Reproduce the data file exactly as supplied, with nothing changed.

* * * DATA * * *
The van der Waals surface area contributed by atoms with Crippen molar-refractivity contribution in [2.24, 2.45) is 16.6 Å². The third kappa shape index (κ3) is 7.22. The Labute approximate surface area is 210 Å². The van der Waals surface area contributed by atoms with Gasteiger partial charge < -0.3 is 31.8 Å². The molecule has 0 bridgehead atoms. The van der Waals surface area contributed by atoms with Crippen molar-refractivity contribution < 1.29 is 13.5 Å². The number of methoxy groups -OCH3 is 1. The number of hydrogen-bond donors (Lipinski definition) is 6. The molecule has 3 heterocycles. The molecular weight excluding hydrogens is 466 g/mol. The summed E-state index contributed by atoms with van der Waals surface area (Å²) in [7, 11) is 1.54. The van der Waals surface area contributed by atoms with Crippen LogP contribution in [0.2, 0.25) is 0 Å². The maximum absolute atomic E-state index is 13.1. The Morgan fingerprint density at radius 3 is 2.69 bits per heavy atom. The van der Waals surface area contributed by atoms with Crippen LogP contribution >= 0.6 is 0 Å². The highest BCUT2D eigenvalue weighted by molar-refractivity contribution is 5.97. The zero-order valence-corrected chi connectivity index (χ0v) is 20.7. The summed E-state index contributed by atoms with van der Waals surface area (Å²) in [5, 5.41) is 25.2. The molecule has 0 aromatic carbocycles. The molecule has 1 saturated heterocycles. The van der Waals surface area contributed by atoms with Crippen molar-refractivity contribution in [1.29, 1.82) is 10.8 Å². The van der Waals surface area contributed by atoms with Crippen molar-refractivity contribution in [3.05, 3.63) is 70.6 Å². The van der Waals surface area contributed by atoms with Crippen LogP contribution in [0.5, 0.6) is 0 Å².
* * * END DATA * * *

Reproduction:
The van der Waals surface area contributed by atoms with Crippen molar-refractivity contribution in [2.24, 2.45) is 16.6 Å². The third kappa shape index (κ3) is 7.22. The Labute approximate surface area is 210 Å². The van der Waals surface area contributed by atoms with Gasteiger partial charge < -0.3 is 31.8 Å². The molecule has 0 bridgehead atoms. The van der Waals surface area contributed by atoms with Crippen molar-refractivity contribution < 1.29 is 13.5 Å². The number of methoxy groups -OCH3 is 1. The number of hydrogen-bond donors (Lipinski definition) is 6. The molecule has 3 heterocycles. The molecular weight excluding hydrogens is 466 g/mol. The summed E-state index contributed by atoms with van der Waals surface area (Å²) in [7, 11) is 1.54. The van der Waals surface area contributed by atoms with Crippen LogP contribution in [0.2, 0.25) is 0 Å². The maximum absolute atomic E-state index is 13.1. The Morgan fingerprint density at radius 3 is 2.69 bits per heavy atom. The van der Waals surface area contributed by atoms with Crippen LogP contribution >= 0.6 is 0 Å². The highest BCUT2D eigenvalue weighted by molar-refractivity contribution is 5.97. The zero-order valence-corrected chi connectivity index (χ0v) is 20.7. The summed E-state index contributed by atoms with van der Waals surface area (Å²) in [5, 5.41) is 25.2. The molecule has 0 aromatic carbocycles. The molecule has 1 saturated heterocycles. The van der Waals surface area contributed by atoms with Crippen molar-refractivity contribution in [1.29, 1.82) is 10.8 Å². The van der Waals surface area contributed by atoms with Crippen molar-refractivity contribution in [3.05, 3.63) is 70.6 Å². The van der Waals surface area contributed by atoms with Crippen LogP contribution in [0.5, 0.6) is 0 Å².